Your 19-year-old son is away at college, is listed as a ‘driver’ on your auto policy and is using a vehicle that you; their parent – owns and insures. You have called your insurance agent and advised them of the change of address for the vehicle, so if something were to happen, your agent and the company are aware of the location and usage of that vehicle. Everything is fine.
However, the above scenario isn’t how it always works, and this blog is to provide you with some important information on coverage gaps that occur when we don’t talk with our agents about where our vehicles and kids are going.
First – a vehicle ‘titled’ to your child should be insured on a policy in their name.
We understand it’s expensive, but unless the vehicle is co-titled to parent and child both, it needs to be insured under a policy that is owned by the ‘title holder’ who would then be listed as the ‘Named Insured’… i.e. the child.
Since I’m using quotation marks, I’ll explain here that there are drastic coverage and liability differences between being a:
- Named Insured
- Automatic Insured
I will start with the preferred definition of insured and the term that allows you the broadest protection on any insurance policy – Named Insured.
When you are the Named Insured, the policy specifically states your name and address on the top of the page. Simple enough. You have the rights to the policy, the right to change the policy, and the liability referenced in the policy is for ‘you’.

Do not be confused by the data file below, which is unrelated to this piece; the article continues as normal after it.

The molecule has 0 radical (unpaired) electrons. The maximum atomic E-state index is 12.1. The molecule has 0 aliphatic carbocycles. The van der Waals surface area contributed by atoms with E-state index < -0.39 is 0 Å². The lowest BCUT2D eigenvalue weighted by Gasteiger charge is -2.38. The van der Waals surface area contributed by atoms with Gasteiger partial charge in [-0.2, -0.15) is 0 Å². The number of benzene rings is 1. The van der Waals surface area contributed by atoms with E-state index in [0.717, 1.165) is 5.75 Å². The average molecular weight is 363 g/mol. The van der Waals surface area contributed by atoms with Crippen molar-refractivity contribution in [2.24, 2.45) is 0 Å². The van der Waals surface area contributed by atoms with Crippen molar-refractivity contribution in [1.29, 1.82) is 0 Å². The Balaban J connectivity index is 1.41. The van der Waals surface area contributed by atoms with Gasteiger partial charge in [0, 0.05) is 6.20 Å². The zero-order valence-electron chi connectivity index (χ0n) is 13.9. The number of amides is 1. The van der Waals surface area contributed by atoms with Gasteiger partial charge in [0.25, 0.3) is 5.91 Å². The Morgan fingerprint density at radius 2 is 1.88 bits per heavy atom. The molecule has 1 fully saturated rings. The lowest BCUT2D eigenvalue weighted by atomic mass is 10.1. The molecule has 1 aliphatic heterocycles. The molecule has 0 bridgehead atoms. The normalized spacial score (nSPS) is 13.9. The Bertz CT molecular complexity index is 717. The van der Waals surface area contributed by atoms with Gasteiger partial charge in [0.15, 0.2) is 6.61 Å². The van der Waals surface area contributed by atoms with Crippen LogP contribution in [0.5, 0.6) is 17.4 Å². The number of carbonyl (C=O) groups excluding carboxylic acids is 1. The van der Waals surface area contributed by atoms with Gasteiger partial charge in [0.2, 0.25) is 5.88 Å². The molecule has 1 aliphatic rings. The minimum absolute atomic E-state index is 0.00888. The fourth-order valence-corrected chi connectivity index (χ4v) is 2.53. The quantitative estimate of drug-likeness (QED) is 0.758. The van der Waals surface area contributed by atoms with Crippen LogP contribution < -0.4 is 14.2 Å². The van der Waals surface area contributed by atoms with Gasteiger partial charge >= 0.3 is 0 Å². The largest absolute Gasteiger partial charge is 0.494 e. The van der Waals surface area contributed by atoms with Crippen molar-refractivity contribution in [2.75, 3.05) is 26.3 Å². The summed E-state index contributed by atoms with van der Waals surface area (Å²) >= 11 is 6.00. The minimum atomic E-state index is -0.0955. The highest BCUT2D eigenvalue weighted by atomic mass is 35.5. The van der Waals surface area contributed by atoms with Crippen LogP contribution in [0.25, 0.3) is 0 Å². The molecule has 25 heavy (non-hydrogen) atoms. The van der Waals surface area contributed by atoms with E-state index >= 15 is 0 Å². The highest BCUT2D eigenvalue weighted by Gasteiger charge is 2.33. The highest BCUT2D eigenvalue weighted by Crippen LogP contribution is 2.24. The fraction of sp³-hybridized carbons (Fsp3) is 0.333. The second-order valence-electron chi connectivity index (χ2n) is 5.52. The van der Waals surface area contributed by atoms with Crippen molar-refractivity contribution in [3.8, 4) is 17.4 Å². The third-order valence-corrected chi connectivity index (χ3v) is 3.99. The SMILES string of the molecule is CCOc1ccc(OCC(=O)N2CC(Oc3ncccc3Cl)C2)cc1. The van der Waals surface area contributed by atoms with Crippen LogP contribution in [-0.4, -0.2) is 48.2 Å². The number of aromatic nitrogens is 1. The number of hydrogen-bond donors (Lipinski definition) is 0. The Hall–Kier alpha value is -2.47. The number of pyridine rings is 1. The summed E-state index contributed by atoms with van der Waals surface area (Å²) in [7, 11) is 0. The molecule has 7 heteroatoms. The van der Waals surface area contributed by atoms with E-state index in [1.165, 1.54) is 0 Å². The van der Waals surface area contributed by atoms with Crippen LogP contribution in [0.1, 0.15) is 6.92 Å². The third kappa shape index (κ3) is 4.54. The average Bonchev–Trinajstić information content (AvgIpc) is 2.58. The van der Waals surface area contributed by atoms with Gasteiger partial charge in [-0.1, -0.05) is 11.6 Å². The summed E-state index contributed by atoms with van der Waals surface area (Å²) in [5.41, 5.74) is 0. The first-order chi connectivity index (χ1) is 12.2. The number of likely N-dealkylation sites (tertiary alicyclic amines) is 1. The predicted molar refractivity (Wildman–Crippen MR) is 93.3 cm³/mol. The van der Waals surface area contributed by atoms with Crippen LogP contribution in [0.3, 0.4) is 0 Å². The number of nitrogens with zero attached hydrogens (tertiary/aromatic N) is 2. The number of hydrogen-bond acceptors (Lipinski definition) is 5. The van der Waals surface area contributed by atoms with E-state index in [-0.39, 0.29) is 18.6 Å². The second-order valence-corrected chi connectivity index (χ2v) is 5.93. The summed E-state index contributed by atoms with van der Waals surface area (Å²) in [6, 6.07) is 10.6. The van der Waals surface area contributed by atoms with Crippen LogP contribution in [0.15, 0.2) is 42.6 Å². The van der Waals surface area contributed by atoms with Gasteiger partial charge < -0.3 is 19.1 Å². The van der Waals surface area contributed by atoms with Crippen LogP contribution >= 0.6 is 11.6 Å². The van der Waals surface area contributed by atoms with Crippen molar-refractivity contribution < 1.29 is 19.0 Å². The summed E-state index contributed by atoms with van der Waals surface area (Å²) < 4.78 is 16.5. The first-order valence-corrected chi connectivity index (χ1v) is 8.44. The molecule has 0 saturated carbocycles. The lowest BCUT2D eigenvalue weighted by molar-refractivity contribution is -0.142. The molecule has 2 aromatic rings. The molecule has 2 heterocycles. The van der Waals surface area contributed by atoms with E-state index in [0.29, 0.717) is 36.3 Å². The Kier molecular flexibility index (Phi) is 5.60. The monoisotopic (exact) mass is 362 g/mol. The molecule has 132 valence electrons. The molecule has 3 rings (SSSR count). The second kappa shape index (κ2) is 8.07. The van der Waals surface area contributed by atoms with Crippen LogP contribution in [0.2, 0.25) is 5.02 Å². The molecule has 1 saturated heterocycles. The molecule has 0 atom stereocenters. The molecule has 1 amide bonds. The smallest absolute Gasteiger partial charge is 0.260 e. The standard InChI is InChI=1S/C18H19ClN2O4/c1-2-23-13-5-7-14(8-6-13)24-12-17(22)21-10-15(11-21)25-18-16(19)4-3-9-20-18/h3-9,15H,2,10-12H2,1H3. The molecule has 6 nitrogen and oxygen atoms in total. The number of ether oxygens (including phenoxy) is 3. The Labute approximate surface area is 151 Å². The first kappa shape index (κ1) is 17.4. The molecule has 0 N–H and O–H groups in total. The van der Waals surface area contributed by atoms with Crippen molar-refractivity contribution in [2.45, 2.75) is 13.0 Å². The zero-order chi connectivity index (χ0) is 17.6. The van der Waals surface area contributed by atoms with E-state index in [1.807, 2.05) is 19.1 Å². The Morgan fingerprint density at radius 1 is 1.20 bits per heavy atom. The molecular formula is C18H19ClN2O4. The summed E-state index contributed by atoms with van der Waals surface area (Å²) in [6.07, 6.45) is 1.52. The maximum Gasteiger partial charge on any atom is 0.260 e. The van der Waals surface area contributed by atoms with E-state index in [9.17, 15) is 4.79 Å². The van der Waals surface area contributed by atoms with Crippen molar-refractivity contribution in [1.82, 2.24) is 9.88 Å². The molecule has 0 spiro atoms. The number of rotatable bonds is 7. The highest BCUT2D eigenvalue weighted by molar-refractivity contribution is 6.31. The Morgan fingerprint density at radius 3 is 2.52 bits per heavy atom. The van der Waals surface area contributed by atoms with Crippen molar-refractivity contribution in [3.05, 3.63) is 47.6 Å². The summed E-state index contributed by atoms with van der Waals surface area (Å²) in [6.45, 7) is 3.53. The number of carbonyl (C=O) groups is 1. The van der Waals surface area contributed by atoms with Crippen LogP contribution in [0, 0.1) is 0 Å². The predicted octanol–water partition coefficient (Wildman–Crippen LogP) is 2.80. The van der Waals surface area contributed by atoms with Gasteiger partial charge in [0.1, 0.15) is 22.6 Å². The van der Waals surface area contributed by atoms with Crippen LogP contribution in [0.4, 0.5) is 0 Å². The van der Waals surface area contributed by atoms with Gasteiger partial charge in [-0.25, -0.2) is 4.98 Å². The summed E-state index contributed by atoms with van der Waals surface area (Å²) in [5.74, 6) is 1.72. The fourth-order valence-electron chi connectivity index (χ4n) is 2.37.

Being an ‘Automatic Insured’ is when you have that 16-year-old that has their permit, but we told you when you called that you don’t need to add them to your actual policy until they obtain their license. They ‘automatically’ have coverage while using your vehicles as long as they are ‘related by blood, marriage or adoption AND a member of your household’. This brings up a slew of questions when we have a child who spends 50% of their time with one parent in one home and 50% in another. We can educate you on how best to handle that.
A listed ‘Driver’ is simply that, someone that you have listed as a driver who ‘only’ is provided liability when driving that vehicle. We use this often for resident young drivers using parent’s insured vehicles, but also for family members who may even be in another home who take their elderly relative or neighbor (using that relative or neighbor’s car) to doctor appointments, shopping etc. Anyone who is using your vehicle more than on a very occasional basis, you should discuss with your agent to make sure there are no coverage gaps.
On this same topic, use of someone else’s vehicle and counting on ‘your’ insurance to cover you is also a mistake. Any non-owned vehicle that you have access to the keys to run errands and use occasionally, has legally been declared to meet the ‘EXCLUDED’ definition of ‘furnished or available for your regular use’. There are a number of court cases where coverage was denied due to that exclusion.
As you look at sending your kids to college, or perhaps just have a young adult no longer living with you that you are STILL insuring on your auto policy, we just caution you to give your insurance agent a call and have a discussion to ensure that none of you will have coverage issues and claims that are denied.